MipTV was awash with producers, networks and broadcasters looking for international partners to co-finance high-end drama projects that appeal beyond national borders.

Keynotes from Starz chief executive Chris Albrecht, Playground boss Colin Callender, StudioCanal chief executive Olivier Courson and Tandem Communications president Rola Bauer set the tone, and a raft of high-profile drama collaborations were revealed during the market or just prior to it.

These included Sundance TV’s tie-ups with the BBC on Hugo Blick’s The Honourable Woman and Guy Hibbert’s One Child; Tandem Communication’s Spotless, in collaboration with Canal+ and Rosetta Media; Kudos’ Real Humans reboot, backed by Channel 4 and Xbox Entertainment Studios; and Gaumont International Television’s Pablo Escobar series Narcos for Netflix.

Big-name interest

Other projects are being fuelled by big-name writers and directors. Sky Italia and Wildside’s Italian-US co-pro Young Pope will be directed by Oscar-winning film director Paolo Sorrentino, while Tandem has struck a first-look deal with Frank Spotnitz’s UK outfit Big Light Productions.

Beta Films managing director Jan Mojito said: “This is a new phenomenon. Producers now have to operate in two universes – the local and international – and follow what is happening abroad.”

Beta’s slate was one of many to reflect the increasing amount of international collaboration.

Among the company’s in-demand dramas at MipTV were Gomorrah, the Italian-language co-pro between Sky Cinema, Cattleya, Fandango and La 7, which was picked up by TWC for US distribution, and Spanish-language drama Velvet, a Bambú Producciones project for Atresmedia Televisión that Beta is co-financing and distributing.

While non-English-language European producers and financiers have been collaborating for years, UK and US partners are relatively new to the party. “There’s a very fluid global economy where partners are finding new ways to work together,” acknowledged Look Out Point chief executive Simon Vaughan, one of the 60 producers and brokers who attended the market’s third international drama co-production summit.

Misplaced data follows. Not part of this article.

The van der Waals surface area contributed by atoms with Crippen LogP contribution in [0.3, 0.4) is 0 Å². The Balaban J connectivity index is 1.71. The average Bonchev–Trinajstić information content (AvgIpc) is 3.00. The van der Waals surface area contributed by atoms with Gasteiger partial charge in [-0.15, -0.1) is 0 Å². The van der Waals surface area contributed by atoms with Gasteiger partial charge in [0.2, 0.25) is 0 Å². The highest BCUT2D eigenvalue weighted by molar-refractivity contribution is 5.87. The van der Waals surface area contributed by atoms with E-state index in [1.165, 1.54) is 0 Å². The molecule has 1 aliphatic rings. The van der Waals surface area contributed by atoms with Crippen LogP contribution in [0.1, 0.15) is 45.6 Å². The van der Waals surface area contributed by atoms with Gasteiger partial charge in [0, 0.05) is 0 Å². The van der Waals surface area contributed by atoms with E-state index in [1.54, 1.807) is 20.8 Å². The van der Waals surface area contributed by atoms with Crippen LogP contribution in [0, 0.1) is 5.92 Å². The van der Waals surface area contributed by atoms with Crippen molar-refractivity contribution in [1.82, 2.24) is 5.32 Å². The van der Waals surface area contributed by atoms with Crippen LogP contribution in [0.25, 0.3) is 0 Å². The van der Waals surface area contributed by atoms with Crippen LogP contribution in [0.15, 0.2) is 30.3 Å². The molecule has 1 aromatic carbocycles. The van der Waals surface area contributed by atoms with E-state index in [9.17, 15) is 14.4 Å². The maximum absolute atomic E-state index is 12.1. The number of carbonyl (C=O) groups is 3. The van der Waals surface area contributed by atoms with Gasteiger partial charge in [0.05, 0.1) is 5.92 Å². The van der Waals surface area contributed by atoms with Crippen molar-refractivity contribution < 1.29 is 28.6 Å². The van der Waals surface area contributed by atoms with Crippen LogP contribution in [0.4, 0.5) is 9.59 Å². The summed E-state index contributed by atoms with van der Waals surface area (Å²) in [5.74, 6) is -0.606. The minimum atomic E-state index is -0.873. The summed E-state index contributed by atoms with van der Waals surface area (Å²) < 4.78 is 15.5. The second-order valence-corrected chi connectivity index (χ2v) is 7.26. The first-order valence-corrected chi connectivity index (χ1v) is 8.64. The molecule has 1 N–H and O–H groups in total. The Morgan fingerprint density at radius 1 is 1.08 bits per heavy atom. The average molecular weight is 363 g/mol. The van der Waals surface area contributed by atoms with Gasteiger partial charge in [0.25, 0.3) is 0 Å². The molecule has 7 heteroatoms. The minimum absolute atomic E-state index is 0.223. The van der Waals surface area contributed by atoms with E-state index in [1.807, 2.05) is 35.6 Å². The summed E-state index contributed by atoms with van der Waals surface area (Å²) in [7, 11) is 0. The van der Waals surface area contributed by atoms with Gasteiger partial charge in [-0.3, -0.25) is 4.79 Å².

Prior to the market, he helped Victorian crime drama Ripper Street secure a third series thanks to a deal between Amazon and the BBC.

“I think those big, non-traditional platforms coproducing with the broadcasters will create the next big wave of co-financed drama,” he said.

“We recently did an internal survey of our customer base. That used to be primarily the four UK broadcasters, but there are now more than 70 customers who could potentially pay more than £1m an hour as a catalyst for a big drama. A large number of those are in the US, but half are from outside.”

Screen spoke to companies from the US, UK, Australia, Israel, France, Italy, Germany and Scandinavia all looking to piece together high-end drama series with financiers from other countries.

Backers are hiring accordingly. C4 bolstered its co-pro ambitions with the appointment last week of Simon Maxwell as head of international drama, while Zodiak Rights recently hired Caroline Torrance as head of scripted to grow its drama slate.

The proliferation of international drama is also informing corporate acquisition strategies, as evidenced by StudioCanal’s continuing penchant for European production houses.

At MipTV, chief executive Courson announced that the company would look to back seven international TV series a year, through subsidiaries Tandem and the UK’s Red Production Company, as well as third parties.

He also hinted that a move into Swedish drama production could be on the cards.

English-language remains the standard. But while US audiences are still largely unmoved by foreign-language dramas, increased collaboration on high-end, quality foreign-language fare is beginning to resonate with UK viewers.

“I come from a generation that didn’t think the UK would ever open its doors to non-English language product,” said Mojito. “But for the first time there is space and curiosity from the UK about non-English-language product.”

Foreign-language drama is moving beyond BBC4 in the UK.

Gomorrah was picked up by Sky Atlantic, which found success with The Bridge remake The Tunnel, while BBC2 is eyeing a primetime slot for Beta’s German-language Cold War series Generation War.